For example, “digital twin” technology can be used to create a virtual depiction of an actual product. It combines real world data with artificial intelligence to analyse, simulate and predict products, outputs and outcomes, and can add layers of sequencing and costing. This makes it easier to predict and mitigate unforeseen risks and flaws right from the outset. It also integrates the design and construction phases, and simulates performance with real world input. Furthermore, project management, which can account for up to 15 per cent of total costs, will naturally be made more efficient with the benefit of such integrated and predictive technology.
Another potential area of innovation is automating works and processes and using technology to reduce physical labour dependence, which typically makes up a hefty 30 per cent of total costs. Robots are becoming increasingly capable of performing complex physical tasks such as bricklaying, welding and concrete pouring, according to an Ernst & Young report.
Supervising and monitoring work, and controlling physical access, security and safety could also be augmented. The use of facial recognition, biometrics technology and geo-enabled technologies such as drones, which can capture still and moving records of work progress and workmanship, will improve efficiency, and turn these tasks into something that can be done remotely. Increased and frequent collection of accurate and complete data could also reduce the incidence of disputes and potentially streamline claims and certification processes.
A more industrialised, modularised and off-site approach to construction would be an additional bulwark against inefficiencies and pandemics. Such an approach shifts many construction activities from the construction site to individual factories and then back to the site for assembly, resulting in enhanced delivery times, efficiency and quality.
This is not a particularly new or obscure approach as the manufacturing sector has been doing it a long time now. Not only would the reduced site activity from such remote pre-fabrication of building components and modules potentially improve and ease sequencing and coordination of multiple work trades, it would enhance the implementation of safe workplace measures and ameliorate the impact of site closures and worker infections.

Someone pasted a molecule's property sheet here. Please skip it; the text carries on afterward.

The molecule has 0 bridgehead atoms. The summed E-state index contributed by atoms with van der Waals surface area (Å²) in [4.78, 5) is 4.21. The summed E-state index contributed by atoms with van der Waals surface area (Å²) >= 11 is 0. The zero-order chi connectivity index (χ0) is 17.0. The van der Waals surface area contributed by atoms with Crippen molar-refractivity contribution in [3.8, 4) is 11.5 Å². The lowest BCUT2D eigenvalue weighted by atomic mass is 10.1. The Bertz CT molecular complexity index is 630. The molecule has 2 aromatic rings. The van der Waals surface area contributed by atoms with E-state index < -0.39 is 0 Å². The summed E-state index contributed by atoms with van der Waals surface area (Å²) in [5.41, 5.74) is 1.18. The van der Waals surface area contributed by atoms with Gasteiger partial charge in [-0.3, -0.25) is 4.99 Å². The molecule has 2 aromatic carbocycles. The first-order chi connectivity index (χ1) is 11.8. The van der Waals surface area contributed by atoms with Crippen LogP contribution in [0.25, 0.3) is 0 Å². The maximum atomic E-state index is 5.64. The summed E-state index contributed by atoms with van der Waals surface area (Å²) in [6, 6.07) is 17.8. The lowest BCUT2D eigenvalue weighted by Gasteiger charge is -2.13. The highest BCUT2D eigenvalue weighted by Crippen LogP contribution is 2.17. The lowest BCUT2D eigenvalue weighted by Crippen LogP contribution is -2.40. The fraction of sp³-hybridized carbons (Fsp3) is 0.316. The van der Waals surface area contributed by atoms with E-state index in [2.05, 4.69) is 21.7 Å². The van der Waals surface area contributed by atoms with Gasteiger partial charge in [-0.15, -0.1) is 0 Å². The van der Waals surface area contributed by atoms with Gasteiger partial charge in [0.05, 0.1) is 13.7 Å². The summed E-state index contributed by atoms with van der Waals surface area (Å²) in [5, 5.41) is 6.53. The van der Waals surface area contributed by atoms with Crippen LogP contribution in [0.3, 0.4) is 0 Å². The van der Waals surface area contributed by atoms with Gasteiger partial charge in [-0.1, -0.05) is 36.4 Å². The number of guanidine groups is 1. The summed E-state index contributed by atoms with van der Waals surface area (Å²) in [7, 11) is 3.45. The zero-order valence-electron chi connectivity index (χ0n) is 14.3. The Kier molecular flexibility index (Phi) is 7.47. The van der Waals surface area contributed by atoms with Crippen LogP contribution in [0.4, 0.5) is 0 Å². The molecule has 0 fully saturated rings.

Fairer for all
While Cotma is a welcome relief for contractors, it has always been intended to temporarily cushion and mitigate Covid-19’s unprecedented assault on the sector.
One potential problem with extending such reliefs over a protracted period is that the proverbial can gets kicked down the road. It will not be surprising to see a spike in legal actions, bond calls and insolvencies when Cotma is finally discontinued.
Moreover, who ultimately bears the costs of the Cotma reliefs? Such costs would probably trickle down the food chain and ultimately to end buyers, consumers and small business owners who are in lower positions of power and leverage. While the deep pockets of developers, employers and landlords will bear the initial brunt of the reliefs enjoyed by downstream contractors, it is only natural for them to mitigate these costs with increased land and rent prices. In other words, vulnerable private individuals and brick-and-mortar-businesses, such as the F&B and retail sectors whose earnings have reportedly plunged by up to 80 per cent since the pandemic, will likely be at the ultimate, receiving end of the cost stick.
It is perhaps high time for a notoriously change-resistant and tech-averse industry to reinvent and adapt by adopting more innovative and novel approaches, methods and processes to construction with the benefit of digitalisation, integration, industrialisation and decentralisation, automation and other technologies, to render itself more pandemic and future proof. It is hoped that the built environment will rally from the pandemic gloom and turn Covid-19’s disruption to its advantage for the long term.